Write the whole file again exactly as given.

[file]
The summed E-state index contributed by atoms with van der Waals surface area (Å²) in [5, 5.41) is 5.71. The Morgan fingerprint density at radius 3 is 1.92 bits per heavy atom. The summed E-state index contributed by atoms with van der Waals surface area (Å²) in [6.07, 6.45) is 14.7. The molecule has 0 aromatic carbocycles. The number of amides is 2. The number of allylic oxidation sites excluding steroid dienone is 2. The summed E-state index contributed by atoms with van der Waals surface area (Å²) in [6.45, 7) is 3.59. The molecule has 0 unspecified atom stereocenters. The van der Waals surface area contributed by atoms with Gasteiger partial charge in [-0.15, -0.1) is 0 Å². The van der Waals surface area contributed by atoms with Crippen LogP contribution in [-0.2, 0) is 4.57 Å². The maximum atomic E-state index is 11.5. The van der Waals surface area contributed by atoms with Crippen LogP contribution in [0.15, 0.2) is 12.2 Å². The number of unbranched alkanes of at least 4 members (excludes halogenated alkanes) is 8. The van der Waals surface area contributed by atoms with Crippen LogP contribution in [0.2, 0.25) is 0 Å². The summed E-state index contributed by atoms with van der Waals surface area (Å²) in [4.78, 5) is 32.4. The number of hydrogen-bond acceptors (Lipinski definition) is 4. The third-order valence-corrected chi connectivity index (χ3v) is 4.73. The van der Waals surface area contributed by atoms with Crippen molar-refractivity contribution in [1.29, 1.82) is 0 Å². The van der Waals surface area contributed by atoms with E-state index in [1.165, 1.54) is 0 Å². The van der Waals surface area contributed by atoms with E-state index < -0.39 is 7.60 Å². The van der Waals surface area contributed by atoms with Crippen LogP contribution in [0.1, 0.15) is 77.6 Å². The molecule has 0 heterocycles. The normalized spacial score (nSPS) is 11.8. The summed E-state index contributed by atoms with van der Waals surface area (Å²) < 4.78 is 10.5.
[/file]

The summed E-state index contributed by atoms with van der Waals surface area (Å²) in [5, 5.41) is 5.71. The Morgan fingerprint density at radius 3 is 1.92 bits per heavy atom. The summed E-state index contributed by atoms with van der Waals surface area (Å²) in [6.07, 6.45) is 14.7. The molecule has 0 aromatic carbocycles. The number of amides is 2. The number of allylic oxidation sites excluding steroid dienone is 2. The summed E-state index contributed by atoms with van der Waals surface area (Å²) in [6.45, 7) is 3.59. The molecule has 0 unspecified atom stereocenters. The van der Waals surface area contributed by atoms with Gasteiger partial charge in [-0.15, -0.1) is 0 Å². The van der Waals surface area contributed by atoms with Crippen LogP contribution in [-0.2, 0) is 4.57 Å². The maximum atomic E-state index is 11.5. The van der Waals surface area contributed by atoms with Crippen LogP contribution in [0.15, 0.2) is 12.2 Å². The number of unbranched alkanes of at least 4 members (excludes halogenated alkanes) is 8. The van der Waals surface area contributed by atoms with Crippen LogP contribution in [0.2, 0.25) is 0 Å². The summed E-state index contributed by atoms with van der Waals surface area (Å²) in [4.78, 5) is 32.4. The number of hydrogen-bond acceptors (Lipinski definition) is 4. The third-order valence-corrected chi connectivity index (χ3v) is 4.73. The van der Waals surface area contributed by atoms with Crippen molar-refractivity contribution in [1.29, 1.82) is 0 Å². The van der Waals surface area contributed by atoms with E-state index in [1.165, 1.54) is 0 Å². The van der Waals surface area contributed by atoms with E-state index < -0.39 is 7.60 Å². The van der Waals surface area contributed by atoms with Crippen LogP contribution in [0.1, 0.15) is 77.6 Å². The molecule has 0 heterocycles. The normalized spacial score (nSPS) is 11.8. The summed E-state index contributed by atoms with van der Waals surface area (Å²) < 4.78 is 10.5.